We’ve all been wondering, “Is a tomato a fruit or a vegetable?” (Correct answer: Yes, tomatoes are a fruit, but you still shouldn’t put tomatoes in a fruit salad.) Now we’re here with a whole new botanical question you didn’t even know existed: Is corn a fruit, vegetable, or grain?
The answer to this question is more technical than you might think. You need to learn a little bit of maize biology to fully understand it. So we start.
A corn stalk comes out of several spikelets (the female parts of the plant) and a tassel (the male part, as you can imagine). The tassel produces pollen, the sperm of the plant world. Before the spikelets look like juicy cobs covered with grueling grains, they actually stand in the form of a rigid cylinder covered with thousands of unfertilized ovules. From each of these ovules emerges a tassel that reaches and crosses the outer leaves, trying to catch a bit of pollen with its tiny sticky hairs. If this tuft catches pollen, it grows into a grass tube and allows male genes to travel to the ovule and fertilize it. This fertilized ovule grows into a single seed.
In order for a corn ear to form, this process needs to be repeated 400-600 times. This also explains why some cobs sometimes have vacancies; sometimes not every ovule seed is fertilized.
Are you still here? Beautiful. Here is the significance of all this.
We separate fruits and vegetables according to the parts of the plant we eat. Marvin Pritts, a horticultural researcher and professor at Cornell University, explains that if we eat the part of the plant that comes from the ovule or other reproductive tissue, we call it a fruit. We call everything else a vegetable. “Corn is a seed obtained from the flower/sprout of the corn plant,” he says. “So it is technically a fruit.”
More precisely, maize is a wheat-like fruit, a type of fruit in which the pod is tightly fused with the seed membrane (the fleshy part, as in peach). This means that the corns do not contain a significant amount of fleshy layers and dry out nicely. You might know wheatish fruits better by their common name: We’re talking about grains.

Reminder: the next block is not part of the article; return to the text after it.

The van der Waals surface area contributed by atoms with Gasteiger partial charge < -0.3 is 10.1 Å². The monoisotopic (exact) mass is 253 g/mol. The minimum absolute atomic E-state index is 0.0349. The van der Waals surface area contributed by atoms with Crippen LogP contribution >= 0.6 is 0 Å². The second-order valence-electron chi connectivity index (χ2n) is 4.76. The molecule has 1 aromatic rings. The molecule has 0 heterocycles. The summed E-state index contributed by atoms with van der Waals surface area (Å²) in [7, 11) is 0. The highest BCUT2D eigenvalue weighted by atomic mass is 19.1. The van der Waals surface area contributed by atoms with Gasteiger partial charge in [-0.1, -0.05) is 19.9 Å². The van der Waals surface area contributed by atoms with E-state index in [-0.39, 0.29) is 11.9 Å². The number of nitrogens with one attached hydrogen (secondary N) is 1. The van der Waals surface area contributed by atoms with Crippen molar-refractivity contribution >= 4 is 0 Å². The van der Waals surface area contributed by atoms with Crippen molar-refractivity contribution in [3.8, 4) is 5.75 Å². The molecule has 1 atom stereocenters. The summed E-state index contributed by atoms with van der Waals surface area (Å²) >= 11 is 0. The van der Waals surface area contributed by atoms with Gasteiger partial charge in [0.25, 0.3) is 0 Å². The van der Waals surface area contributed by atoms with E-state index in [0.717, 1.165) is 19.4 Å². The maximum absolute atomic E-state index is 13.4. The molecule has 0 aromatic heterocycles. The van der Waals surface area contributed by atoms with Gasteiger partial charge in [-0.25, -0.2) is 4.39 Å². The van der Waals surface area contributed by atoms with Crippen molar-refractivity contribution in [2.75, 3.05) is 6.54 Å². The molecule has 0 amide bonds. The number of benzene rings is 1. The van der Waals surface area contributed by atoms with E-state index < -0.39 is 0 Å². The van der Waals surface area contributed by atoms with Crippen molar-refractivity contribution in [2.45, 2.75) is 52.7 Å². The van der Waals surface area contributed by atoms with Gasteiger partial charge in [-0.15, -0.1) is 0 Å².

Therefore, cereals are also a kind of fruit. Corn, then, is both a grain and a fruit, just like wheat, millet, and oats.
This result brings us back to the last part of that question: Is corn a vegetable? If we talk in terms of plant science and science, the answer is no. But here’s the thing: The common term “vegetable” is actually meaningless because it’s completely arbitrary.
What do you think of when you picture a vegetable? Probably some of what you think is true; You’re thinking of lettuce, carrots, and potatoes. But many of them are probably wrong. We often see vegetables as sweet or not very juicy products. For most of us, a fruit is something you can eat straight. You can pluck a peach or an apple and eat it. You probably wouldn’t bite your teeth straight into a tomato (But why not? We eat them raw in slices!). Similarly, you should at least cook the corn before you bite it into a hart. You probably add some salt and butter to your preference.
But if you want to think technically, unfortunately that’s not a very good rule of thumb. You probably bake a pumpkin or boil peas, but they are both fruits. In contrast, we eat bell peppers raw just like fruit, which they really are. But many people put them in the vegetable category.
It could reasonably be argued, though not very philosophical, that we should go with the classification most people use. If people think of zucchini as vegetables, maybe they are. The same can be applied to corn. Pritts admits that we eat corn like any other vegetable, but notes that corn is still not technically a vegetable. Moreover, many, including the U.S. Department of Agriculture, consider corn to be a vegetable. Perhaps corn is also a vegetable, since “vegetable” is a class designed to encompass arbitrary and miscellaneous things. We leave it up to you to choose the definitions you will fit; there is a suitable argument for all of them.